The Voices

F.R. Tallis, read by Gildart Jackson. Blackstone Audio, , unabridged, 8 CDs, 9.5 hrs., $34.95 ISBN 978-1-4830-3891-9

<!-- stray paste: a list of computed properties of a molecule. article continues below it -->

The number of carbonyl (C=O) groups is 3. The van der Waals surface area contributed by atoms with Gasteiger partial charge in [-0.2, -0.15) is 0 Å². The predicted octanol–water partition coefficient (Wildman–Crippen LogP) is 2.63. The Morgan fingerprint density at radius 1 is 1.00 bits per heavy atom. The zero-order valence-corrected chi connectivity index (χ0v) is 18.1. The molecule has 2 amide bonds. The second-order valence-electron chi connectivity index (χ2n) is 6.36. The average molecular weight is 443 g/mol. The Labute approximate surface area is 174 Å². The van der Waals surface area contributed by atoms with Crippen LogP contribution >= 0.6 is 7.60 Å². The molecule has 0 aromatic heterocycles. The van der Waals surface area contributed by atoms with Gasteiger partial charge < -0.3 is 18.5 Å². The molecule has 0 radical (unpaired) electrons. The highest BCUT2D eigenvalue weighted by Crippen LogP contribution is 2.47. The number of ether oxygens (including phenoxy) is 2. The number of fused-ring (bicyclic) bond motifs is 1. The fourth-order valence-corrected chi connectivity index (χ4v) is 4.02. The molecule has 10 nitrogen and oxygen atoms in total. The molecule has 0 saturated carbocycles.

Set in the English summer of 1976, Tallis’s haunted-house thriller combines a demonic presence, sexual politics, and the dissolution of a marriage. Shortly after Christopher Norton, a composer of exploitation movie soundtracks, and his wife, Laura, a retired top model, move into a long-vacant Victorian home in North London, odd voices begin appearing on their daughter Faye’s baby monitor. Laura is frightened, but Christopher is so fascinated by the otherworldly chatter that he decides to incorporate the sounds into a masterwork composition. Eventually, the dominant male voice proclaims, “The child is mine,” and, shortly thereafter, baby Faye disappears. What follows is grim and ultimately horrific. Jackson narrates the novel in a melodramatic British accent. Following Tallis’s story line, he presents Christopher and Laura as a reasonably happy couple with a few rough edges—he’s concerned his creative and financial success is behind him, while she’s troubled by unsavory memories from her modeling career. As Tallis applies the suspense screws, both husband and wife feel the tension and Jackson delivers their terse conversations in a properly strident manner. He’s also on target with the chilling voices, as well as the secondary characters—Christopher’s childhood frenemy, Simon Ogilvy, a smug, self-satisfied composer of classical music, and his wife, Amanda, with whom Christopher has an affair. Baker also brings the other characters to life, including Christopher’s bumptious agent (who’s convinced the film Star Wars will be a disaster), an annoyingly patronizing pediatrician, and an odd landscape designer, but his major accomplishment is his performance of Laura’s leap into anger and madness when discovering her daughter’s disappearance. It’s guaranteed to rise the hair on the back of your neck. [em]A Pegasus Crime hardcover. (Dec.) [/em]